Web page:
Thank you.

Bjorn Sjodin
March 11, 2019

I’m glad you liked the post. You can easily calculate the mean height by, under Results, adding an Average node to Derived Values (or in version 5.4 you can also use an Evaluation Group for this). Then you select the surface by clicking, type in the expression z and click Evaluate. (Note that the surface of this example is tuned to have an average of zero.)


liam abc
March 13, 2019

Thank you very much, your article is very helpful!
I would also like to ask if I need to build a sphere with roughness. How can I set the corresponding parameters?

Bjorn Sjodin
March 13, 2019

Hi Liam,

I’m glad you liked it. Working with surface roughness on a sphere is a bit more complicated. You would need to work with functions that are periodic on a sphere rather than the usual trigonometric functions. There are several ways of doing this. One way is to work with spherical harmonics functions ( Those are not built-in to COMSOL Multiphysics but you would need to enter those expressions yourself. In addition, for spherical surfaces that you wish to modify it is easier to work with the tools under Results in COMSOL Multiphysics and export the rough spherical surface as an STL. I have uploaded one such example to the Application Gallery entry associated with this blog post. The corresponding files are: spherical_harmonic_stl.mph and spherical_harmonic.stl.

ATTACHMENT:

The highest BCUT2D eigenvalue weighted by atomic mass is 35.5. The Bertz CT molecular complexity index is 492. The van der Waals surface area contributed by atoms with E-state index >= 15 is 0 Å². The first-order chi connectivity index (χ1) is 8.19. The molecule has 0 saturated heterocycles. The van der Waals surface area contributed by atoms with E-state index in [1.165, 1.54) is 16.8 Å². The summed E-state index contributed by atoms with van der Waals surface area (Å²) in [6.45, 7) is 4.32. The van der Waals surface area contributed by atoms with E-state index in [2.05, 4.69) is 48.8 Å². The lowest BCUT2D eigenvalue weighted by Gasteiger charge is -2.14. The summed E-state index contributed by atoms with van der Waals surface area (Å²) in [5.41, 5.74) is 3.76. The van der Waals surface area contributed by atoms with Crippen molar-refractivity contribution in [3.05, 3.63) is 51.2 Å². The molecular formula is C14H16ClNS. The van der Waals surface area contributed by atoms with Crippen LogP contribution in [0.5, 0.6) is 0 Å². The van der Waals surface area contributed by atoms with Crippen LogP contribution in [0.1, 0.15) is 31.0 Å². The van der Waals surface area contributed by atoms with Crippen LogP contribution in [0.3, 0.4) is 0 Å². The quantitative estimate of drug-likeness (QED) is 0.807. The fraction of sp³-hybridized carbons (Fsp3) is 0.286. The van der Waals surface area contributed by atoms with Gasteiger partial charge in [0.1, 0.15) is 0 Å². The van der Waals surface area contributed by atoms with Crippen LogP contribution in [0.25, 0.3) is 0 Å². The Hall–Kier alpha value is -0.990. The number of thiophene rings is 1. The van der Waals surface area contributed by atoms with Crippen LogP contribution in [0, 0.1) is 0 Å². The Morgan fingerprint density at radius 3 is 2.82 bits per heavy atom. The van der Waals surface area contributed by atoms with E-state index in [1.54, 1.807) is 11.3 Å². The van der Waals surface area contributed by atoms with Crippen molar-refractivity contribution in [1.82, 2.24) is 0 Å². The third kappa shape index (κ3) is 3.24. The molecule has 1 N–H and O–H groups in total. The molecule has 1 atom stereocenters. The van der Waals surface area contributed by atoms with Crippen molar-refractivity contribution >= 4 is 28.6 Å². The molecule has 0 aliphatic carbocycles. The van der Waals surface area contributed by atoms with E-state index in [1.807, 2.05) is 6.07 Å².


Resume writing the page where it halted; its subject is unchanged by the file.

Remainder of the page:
This topic is an interesting one and hopefully we can write a future blog post about it.


Bjorn Sjodin
March 18, 2019

This is to Liam and other interested readers. There is another way of creating a sphere with random surface roughness that doesn’t require spherical harmonics. The method is based on section 1.1.8 in the reference mentioned in the blog posting, the book by Peitgen and Saupe. The method is based on summing up Gaussian distributed values on hemispheres with random orientation. (The approach would also work on a plane.)
I have uploaded some example files to:

The files are named:

昆鹏 张
April 11, 2019

Hi Bjorn,

Thank you for your reply!